Son Mark Baker held his composure but was highly aware of the stud’s achievement. “I dreamt of a million a couple of times, then put that straight out of my head. Someone will wake me up soon.”, adding that it was great for everyone, the family, the stud, the staff and the sire.
One of the many congratulations offered to Denny, Mark and family was from Queensland trainer, Liam Birchley: “It’s been a long road Denny but such a great result for your family.” Birchley was referring to a battle that many studs and breeders experience along the way.
Our New Zealand industry is very close-knit and just about everyone knows everyone. The camaraderie is clear and when results such as this take place there are only handshakes and cheers and even a few hugs. This is what keeps the industry going and keeps the dreams alive of those involved.
A look at the filly’s pedigree reveals that her damsire is Don Eduardo (Zabeel), himself a sale-topper. In fact, Don Eduardo still holds the New Zealand auction record at $3.6 million.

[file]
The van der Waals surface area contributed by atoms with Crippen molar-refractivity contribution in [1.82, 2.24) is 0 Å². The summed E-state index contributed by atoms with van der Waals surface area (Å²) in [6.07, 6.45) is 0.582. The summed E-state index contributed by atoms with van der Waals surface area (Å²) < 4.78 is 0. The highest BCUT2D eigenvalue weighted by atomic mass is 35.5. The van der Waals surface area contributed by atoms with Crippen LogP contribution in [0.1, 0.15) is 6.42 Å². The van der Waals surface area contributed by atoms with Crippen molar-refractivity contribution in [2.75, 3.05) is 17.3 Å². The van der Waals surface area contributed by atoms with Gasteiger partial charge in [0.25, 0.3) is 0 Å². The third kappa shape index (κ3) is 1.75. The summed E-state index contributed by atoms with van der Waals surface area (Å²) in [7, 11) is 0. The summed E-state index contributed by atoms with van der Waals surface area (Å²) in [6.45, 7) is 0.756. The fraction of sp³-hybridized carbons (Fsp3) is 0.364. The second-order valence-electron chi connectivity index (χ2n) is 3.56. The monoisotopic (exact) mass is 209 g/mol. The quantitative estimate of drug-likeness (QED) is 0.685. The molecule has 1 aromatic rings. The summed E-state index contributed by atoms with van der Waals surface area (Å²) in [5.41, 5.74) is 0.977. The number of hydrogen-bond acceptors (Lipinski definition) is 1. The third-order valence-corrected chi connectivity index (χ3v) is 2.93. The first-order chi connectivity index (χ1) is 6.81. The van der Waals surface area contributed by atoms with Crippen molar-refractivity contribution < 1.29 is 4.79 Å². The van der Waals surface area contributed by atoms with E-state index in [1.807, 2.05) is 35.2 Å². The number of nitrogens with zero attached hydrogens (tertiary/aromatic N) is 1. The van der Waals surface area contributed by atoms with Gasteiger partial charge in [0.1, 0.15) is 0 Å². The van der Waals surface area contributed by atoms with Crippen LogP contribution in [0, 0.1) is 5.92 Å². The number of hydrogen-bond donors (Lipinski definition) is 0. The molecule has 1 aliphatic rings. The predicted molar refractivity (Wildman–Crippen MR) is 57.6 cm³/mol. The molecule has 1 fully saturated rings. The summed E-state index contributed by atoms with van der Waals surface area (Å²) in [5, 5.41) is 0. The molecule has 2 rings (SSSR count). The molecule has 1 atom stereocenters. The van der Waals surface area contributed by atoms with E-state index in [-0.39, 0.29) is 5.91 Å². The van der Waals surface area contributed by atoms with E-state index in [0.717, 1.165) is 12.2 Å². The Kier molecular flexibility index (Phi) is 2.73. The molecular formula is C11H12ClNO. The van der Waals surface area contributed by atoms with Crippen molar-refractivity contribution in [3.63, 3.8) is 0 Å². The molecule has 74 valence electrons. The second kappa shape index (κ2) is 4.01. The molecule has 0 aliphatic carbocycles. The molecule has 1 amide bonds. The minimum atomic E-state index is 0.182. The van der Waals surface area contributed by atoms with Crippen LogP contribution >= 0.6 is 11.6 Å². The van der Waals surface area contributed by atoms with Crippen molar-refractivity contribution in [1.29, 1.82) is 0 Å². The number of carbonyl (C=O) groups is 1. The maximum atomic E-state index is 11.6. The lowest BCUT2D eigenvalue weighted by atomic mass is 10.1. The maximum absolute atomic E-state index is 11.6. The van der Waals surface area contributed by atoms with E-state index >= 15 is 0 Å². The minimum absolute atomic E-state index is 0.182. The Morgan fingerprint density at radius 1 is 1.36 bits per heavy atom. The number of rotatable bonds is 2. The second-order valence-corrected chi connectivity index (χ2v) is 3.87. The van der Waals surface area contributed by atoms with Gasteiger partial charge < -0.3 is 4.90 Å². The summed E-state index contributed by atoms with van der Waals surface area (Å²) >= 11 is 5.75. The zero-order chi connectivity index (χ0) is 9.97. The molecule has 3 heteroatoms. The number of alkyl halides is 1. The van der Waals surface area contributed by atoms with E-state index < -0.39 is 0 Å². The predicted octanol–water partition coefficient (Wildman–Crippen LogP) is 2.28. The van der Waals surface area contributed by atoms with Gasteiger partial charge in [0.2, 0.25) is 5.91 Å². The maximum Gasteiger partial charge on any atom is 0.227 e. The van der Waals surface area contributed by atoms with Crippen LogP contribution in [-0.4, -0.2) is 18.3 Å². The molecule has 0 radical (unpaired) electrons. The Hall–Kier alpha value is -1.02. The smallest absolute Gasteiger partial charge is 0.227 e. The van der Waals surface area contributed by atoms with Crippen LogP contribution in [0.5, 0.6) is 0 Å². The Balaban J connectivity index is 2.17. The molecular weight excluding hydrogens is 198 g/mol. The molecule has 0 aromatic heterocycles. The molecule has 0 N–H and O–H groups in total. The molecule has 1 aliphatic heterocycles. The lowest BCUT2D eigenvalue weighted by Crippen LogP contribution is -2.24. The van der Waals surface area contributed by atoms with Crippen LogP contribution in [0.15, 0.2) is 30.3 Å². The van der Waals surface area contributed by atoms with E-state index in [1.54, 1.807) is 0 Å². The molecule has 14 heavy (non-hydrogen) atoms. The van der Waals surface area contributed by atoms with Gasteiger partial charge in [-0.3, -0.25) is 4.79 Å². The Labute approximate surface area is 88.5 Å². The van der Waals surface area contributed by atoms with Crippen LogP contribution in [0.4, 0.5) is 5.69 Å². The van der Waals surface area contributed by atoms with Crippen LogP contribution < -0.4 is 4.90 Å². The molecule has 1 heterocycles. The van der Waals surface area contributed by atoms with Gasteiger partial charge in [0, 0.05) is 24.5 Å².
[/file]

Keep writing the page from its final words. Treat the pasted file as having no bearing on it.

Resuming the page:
That’s not all. Don Eduardo’s dam, Diamond Lover (Sticks And Stones), was broken in and given her early education by none other than Denny Baker himself.
A similar glow was present before the sale over at Rich Hill Stud’s marquee where Kiwi Chronicles caught up with Alan Galbraith KC, the stud’s co-founder.
Galbraith was knocked out by the high interest in the stud’s Proisir (Choisir), Satono Aladdin (Deep Impact) and Ace High (High Chaparral). The stud enjoyed prominence when Pentire (Be My Guest) was in his prime, but this was at another level altogether. Galbraith was pinching himself about the stallions’ results on the track.